Once nearly eradicated in many countries, measles may become a threat once again. The U.S. Centers for Disease Control and Prevention reports that 33 countries have seen an increase in the number of cases. Researchers argue that efforts to completely eradicate measles are facing an uphill battle, due to lack of financial support and political will.
Just when health experts thought they were close to eradicating measles worldwide, major outbreaks are showing up in several countries - in Europe, sub-Saharan Africa and Asia. And not only in low-income countries. Even France has seen one of the largest outbreaks, despite readily-available vaccines and a good health infrastructure.
Andrea Gay at Measles Initiative, an international partnership for measles eradication, says developed countries and the developing world both face problems containing the infection.
"Most of the time in developing countries when children are not vaccinated, it's because they don't have access to the vaccines. But in developed countries there is access. It's more a question of not choosing to use that access," Gay noted.
Gay adds that pediatricians have to be more alert and governments have to become more proactive in containing measles outbreaks.
It is children who are the most vulnerable to this highly contagious respiratory infection, which can lead to such complication as blindness and swelling of the brain - and can even prove fatal in extreme cases. Measles kills 450 children every day.
The United Nations has been fighting measles for years. And its goal of reducing deaths from the disease was achieved to a large extent almost three years ago.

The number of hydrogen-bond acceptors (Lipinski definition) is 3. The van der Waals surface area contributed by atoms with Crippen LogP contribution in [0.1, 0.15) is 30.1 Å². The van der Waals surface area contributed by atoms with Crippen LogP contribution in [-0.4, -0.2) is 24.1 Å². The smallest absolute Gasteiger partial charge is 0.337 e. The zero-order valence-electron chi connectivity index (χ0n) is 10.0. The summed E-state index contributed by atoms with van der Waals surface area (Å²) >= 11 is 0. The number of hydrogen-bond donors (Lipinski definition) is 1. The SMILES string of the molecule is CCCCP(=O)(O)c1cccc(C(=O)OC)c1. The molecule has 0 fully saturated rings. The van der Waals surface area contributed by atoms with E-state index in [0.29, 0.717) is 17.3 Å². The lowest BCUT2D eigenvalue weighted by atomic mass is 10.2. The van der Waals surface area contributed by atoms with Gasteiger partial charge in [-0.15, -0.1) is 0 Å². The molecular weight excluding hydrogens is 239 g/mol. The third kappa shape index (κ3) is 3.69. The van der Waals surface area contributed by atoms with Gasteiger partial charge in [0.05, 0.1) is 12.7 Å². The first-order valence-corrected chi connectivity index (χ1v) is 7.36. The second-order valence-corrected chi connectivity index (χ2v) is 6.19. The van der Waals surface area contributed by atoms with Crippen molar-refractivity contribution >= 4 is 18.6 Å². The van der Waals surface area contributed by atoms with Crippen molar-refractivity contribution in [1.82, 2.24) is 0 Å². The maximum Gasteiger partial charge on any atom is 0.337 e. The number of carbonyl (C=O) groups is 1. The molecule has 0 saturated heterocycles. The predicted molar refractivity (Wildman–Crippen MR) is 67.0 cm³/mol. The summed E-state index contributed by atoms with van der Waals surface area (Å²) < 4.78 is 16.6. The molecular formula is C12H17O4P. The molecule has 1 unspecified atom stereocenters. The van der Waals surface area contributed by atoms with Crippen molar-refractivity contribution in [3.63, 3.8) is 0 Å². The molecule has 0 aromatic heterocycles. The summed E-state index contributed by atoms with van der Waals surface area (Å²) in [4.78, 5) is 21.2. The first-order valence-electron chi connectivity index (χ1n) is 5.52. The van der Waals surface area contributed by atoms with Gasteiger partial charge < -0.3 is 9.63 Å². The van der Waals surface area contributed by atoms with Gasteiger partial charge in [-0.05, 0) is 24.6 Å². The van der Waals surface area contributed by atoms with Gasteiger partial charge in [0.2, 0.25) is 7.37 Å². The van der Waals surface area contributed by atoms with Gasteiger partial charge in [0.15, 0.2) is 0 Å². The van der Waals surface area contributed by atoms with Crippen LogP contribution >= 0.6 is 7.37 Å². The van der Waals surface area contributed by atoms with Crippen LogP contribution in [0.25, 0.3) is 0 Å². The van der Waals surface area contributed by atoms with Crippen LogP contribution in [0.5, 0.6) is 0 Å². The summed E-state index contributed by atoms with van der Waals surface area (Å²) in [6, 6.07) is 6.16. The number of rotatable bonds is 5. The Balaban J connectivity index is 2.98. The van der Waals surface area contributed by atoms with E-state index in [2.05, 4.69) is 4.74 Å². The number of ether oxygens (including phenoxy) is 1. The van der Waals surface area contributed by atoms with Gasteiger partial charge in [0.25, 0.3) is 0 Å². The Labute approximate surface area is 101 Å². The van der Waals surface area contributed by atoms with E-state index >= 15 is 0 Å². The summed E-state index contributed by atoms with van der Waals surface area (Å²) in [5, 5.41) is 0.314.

"At the end of 2008, every country in the world had achieved that goal of 90 percent or more measles mortality reduction except India, but because India is such a large country and accounts for large number of measles deaths - their numbers brought down the overall numbers," Gay explained.
But experts say it is important to eliminate measles from all parts of the world. Otherwise it will continue to circulate back from regions where it still exists.
Gay says it only costs about $1 per child to vaccinate against measles. The stumbling block, she says, is the lack of political commitment in many countries
"Because as measles has become less prevalent, and people don't see the disease, but they see many other diseases they tend to focus on those things that they see forgetting that if you don't have vaccination you will begin to see measles again," Gay said.
According to Measles Initiative, it will take approximately $212 million between 2012 and 2015 in order to eradicate measles by 2020.